A boat beaches in a lonely cove at night, the crew hurriedly unloading its cargo of tea to waiting men and pack horses while armed lookouts stand guard against a surprise swoop by the revenue men.
It may be a stereotypical image, but in the 18th Century, a cuppa was in such high demand that many Britons were willing to risk jail for the privilege.
In fact, this kind of smuggling was a vital part of Britain’s economy for some 200 years.
It was a trade triggered by increasingly high tariffs or duties, taxes a merchant would have to pay to legally import tea.
The duties on importing tea reached a staggering 119% in the 1750s – which meant that if you could avoid paying the tax, the cost of your brew dropped by more than half.
Not surprisingly many customers turned to the smugglers, who were willing to risk imprisonment or have their ships destroyed and goods seized if they were caught.
Free trade and smuggling are closely linked.
When import taxes or tariffs are low, there’s not much profit to be made from smuggling.
Conversely, when a government makes it expensive to legally import items it encourages smugglers who can undercut the official price.
Tea was one of the most important items illegally brought into Britain in the 18th Century – everybody wanted to drink it, but most could not afford it at the official price.
In an age before income tax, tea duties accounted for 10% of government revenues, which was enough to pay for the Royal Navy, but as tariffs on it reached 119% it gave smugglers their chance.
“If you had high tariffs and goods people wanted, it gave smugglers a business opportunity,” says Exeter University historian Helen Doe.
More than 3,000 tonnes of tea was smuggled into Britain a year by the late 1700s, with just 2,000 tonnes imported legally.
In some areas whole communities were dependent on smuggling, from landowners who might finance the operation down to the fishermen who might be crewing the boats.
There were three main types of smuggling, says Robert Blyth, senior curator at the National Maritime Museum in London.
“There’s small-scale smuggling, where you might row your boat out to meet a ship and take off some of its cargo to sell illegally, the ship’s captain declaring the missing cargo as ‘spoiled at sea’ when it gets to port to officially unload the rest,” he says.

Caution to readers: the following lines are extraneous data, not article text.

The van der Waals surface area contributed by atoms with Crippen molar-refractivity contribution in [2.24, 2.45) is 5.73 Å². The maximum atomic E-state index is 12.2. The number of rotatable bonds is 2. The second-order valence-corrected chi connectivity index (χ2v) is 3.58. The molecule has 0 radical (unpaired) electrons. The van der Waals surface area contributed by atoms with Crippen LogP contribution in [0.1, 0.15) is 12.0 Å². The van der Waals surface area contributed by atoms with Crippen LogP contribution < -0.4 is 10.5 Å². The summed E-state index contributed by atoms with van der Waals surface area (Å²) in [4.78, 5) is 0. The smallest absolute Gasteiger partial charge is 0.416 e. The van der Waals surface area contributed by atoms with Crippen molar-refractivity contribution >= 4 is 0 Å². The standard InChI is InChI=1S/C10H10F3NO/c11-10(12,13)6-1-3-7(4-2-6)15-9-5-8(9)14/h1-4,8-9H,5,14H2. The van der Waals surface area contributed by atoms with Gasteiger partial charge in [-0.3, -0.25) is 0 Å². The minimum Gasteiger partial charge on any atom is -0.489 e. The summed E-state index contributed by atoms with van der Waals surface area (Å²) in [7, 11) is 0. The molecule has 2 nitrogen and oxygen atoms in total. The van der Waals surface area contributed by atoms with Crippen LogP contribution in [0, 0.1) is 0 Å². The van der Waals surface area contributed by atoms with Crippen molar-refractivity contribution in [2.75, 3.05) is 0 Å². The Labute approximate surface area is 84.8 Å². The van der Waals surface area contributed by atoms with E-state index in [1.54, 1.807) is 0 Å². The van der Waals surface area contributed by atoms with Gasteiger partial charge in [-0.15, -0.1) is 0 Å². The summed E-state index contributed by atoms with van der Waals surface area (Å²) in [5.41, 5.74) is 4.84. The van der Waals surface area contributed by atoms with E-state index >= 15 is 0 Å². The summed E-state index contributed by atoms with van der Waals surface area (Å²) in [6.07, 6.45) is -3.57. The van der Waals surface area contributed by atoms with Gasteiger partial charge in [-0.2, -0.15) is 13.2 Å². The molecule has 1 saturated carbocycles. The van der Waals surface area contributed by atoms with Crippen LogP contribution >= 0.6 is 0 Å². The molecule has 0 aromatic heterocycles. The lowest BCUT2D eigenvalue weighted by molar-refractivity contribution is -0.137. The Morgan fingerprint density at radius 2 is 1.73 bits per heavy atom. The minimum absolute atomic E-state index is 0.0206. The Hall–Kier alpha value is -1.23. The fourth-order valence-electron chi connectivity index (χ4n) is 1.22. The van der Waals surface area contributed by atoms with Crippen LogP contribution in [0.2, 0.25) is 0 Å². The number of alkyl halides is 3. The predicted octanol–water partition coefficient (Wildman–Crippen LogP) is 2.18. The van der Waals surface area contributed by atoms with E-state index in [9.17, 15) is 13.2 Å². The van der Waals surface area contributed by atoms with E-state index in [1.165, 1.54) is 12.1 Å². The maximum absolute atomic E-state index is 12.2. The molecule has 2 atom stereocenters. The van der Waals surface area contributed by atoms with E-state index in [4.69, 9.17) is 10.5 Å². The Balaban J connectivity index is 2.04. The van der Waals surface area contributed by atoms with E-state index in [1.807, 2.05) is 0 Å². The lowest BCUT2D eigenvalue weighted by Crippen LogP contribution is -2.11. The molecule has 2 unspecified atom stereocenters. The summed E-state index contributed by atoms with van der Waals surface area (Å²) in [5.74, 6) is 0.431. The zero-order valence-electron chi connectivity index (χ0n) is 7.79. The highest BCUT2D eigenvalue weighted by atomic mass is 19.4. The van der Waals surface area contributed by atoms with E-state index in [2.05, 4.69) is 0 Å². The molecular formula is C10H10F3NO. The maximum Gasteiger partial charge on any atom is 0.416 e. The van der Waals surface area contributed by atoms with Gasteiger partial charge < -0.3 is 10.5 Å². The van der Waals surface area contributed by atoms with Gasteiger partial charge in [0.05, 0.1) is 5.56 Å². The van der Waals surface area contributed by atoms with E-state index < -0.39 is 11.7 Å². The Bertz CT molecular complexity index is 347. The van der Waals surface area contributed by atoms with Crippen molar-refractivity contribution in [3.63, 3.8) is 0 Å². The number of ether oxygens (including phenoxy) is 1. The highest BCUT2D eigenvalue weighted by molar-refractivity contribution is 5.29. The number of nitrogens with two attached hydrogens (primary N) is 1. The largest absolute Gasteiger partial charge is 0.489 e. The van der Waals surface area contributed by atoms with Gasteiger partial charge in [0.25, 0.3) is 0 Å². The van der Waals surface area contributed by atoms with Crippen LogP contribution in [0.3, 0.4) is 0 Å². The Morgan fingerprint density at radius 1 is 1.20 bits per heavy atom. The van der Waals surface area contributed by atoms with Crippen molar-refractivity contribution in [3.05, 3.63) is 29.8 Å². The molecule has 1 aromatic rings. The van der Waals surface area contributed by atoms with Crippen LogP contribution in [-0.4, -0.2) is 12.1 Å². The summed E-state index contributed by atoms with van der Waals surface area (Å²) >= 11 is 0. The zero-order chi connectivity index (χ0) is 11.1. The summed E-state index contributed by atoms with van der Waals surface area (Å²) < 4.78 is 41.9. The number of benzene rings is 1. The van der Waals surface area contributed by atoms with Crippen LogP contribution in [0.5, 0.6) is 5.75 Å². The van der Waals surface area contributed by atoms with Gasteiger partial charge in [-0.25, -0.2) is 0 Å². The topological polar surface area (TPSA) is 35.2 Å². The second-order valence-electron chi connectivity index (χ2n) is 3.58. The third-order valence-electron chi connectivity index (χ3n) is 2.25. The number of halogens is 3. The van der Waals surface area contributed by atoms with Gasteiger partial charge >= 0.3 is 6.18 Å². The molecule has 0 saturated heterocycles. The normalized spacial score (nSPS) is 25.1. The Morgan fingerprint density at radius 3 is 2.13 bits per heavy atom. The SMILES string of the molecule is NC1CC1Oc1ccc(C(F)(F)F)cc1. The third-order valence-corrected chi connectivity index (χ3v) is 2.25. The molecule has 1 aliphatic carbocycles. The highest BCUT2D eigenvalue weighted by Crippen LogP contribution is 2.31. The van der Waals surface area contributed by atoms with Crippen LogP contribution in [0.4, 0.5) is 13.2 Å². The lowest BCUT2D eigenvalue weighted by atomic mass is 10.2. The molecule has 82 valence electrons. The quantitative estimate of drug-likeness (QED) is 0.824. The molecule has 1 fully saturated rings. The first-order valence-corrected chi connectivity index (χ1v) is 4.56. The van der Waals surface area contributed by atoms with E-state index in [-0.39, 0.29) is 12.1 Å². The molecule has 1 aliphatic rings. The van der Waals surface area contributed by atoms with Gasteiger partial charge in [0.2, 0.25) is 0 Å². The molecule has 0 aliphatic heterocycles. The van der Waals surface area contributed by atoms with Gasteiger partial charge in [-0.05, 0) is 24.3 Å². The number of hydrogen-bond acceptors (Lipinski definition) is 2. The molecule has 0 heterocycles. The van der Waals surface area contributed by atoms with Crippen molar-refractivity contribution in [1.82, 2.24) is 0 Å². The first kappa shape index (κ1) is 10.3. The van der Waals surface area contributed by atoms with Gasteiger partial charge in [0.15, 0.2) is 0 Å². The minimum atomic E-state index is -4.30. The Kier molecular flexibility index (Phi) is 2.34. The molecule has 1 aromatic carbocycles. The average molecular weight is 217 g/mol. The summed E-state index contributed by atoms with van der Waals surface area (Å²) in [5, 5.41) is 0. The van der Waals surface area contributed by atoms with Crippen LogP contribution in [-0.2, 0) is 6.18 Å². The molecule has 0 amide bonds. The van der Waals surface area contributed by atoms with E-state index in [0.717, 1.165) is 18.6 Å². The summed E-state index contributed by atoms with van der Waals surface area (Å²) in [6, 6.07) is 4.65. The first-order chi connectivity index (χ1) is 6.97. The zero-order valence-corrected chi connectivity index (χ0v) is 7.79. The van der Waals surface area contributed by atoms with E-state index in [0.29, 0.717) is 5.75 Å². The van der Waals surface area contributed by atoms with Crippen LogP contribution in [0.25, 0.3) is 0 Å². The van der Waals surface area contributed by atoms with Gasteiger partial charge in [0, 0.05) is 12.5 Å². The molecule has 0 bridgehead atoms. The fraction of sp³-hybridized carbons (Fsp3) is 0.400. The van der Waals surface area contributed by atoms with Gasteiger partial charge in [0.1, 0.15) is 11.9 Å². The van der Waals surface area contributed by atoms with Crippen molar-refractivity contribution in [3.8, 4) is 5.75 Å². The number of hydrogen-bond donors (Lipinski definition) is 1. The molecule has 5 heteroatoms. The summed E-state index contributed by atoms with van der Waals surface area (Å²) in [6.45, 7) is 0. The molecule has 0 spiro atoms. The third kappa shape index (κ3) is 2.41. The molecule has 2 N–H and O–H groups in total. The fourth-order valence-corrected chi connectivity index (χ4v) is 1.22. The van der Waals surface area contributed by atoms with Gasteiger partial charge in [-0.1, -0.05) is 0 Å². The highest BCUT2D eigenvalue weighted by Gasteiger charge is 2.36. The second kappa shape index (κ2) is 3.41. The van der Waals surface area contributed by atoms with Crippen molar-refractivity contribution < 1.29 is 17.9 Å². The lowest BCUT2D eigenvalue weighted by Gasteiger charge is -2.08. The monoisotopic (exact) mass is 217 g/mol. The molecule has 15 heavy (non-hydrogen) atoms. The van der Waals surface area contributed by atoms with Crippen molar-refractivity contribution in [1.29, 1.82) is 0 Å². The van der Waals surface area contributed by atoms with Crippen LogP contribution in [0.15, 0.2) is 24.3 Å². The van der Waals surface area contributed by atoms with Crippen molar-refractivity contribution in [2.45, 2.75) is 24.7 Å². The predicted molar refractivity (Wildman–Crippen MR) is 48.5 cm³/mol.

“Then there are commercially organised groups bringing contraband into harbours across the UK in a sophisticated operation.
“Finally, you have simple theft and pilfering in major ports like London from ships that have already moored, but have not yet been checked by the revenue.”
It wasn’t just the British who were developing a taste for tea. The popularity of the drink in Sweden meant the country also played an important role in 18th Century smuggling into Britain.
Swedish East India Company merchants were able to buy the best quality Chinese tea because unlike other European countries they were prepared to pay in silver – rather than seeking to barter or trade.
Quite a few were actually Scottish, political refugees who had fled to Sweden after the failure of the 1745 Jacobite uprising, and who thus saw little wrong in avoiding paying tax to Britain’s Hanoverian government.
So popular was this trade that newspapers in Scotland and northern England openly carried adverts for this smuggled tea, called “Gottenburgh Teas”.
For many tea traders in Britain, buying smuggled tea made sense, says Derek Janes, a history researcher at Exeter University.
“Britain’s own East India Company had a monopoly on tea imports, so if an Edinburgh merchant wanted to buy it you had to go to London, you had to pay to bring it back to Scotland – and you had to pay upfront.
“But if you bought it from the smugglers it would be half the price – with no tax to pay – they would deliver to your door and you would get up to four months credit. A much better service!”
One of those involved in this trade was John Nisbet, who became rich enough to commission architect John Adams to design his harbourside mansion in Eyemouth in the Scottish borders, complete with hidden partitions for the smuggled tea.
Often when the customs officials got a tip-off about his ship it was too late – the cargo had already been smuggled ashore. And if a smuggler did have his goods seized, he could sometimes negotiate a price to buy it back from the government.
“John Nisbet had a ship and cargo seized, but you can see the lawyer for the board of customs in Edinburgh say that the witnesses had disappeared, so the customs did a deal. He paid £250 to get it all back, which still left him in profit,” says Mr Janes.
By 1784, the government realised high tariffs were creating more problems than they were worth and cut tea duties to just 12.5%, making tea affordable for most people. The change meant smugglers switched to bringing in spirits and wine instead.
The Napoleonic wars saw an upsurge in smuggling, but after 1815 with the Royal Navy in undisputed command of the sea, its days were numbered.
Ultimately, many smugglers failed. In the long run, the business did not generate enough cash to compensate for the risks of losing stock or ships to the customs. John Nisbet may have been able to afford a fine house but even he went bust eventually, the result of one too many cargo seizures.
In the end, it was economics that finally put an end to the smuggling era. Britain’s adoption of a free trade policy in the 1840s reduced import duties significantly, making smuggling no longer viable.
And thanks to that shift in policy, you can now sit back, relax and enjoy a nice cup of tea without any fears of going to prison.
Follow Tim Bowler on Twitter @timbowlerbbc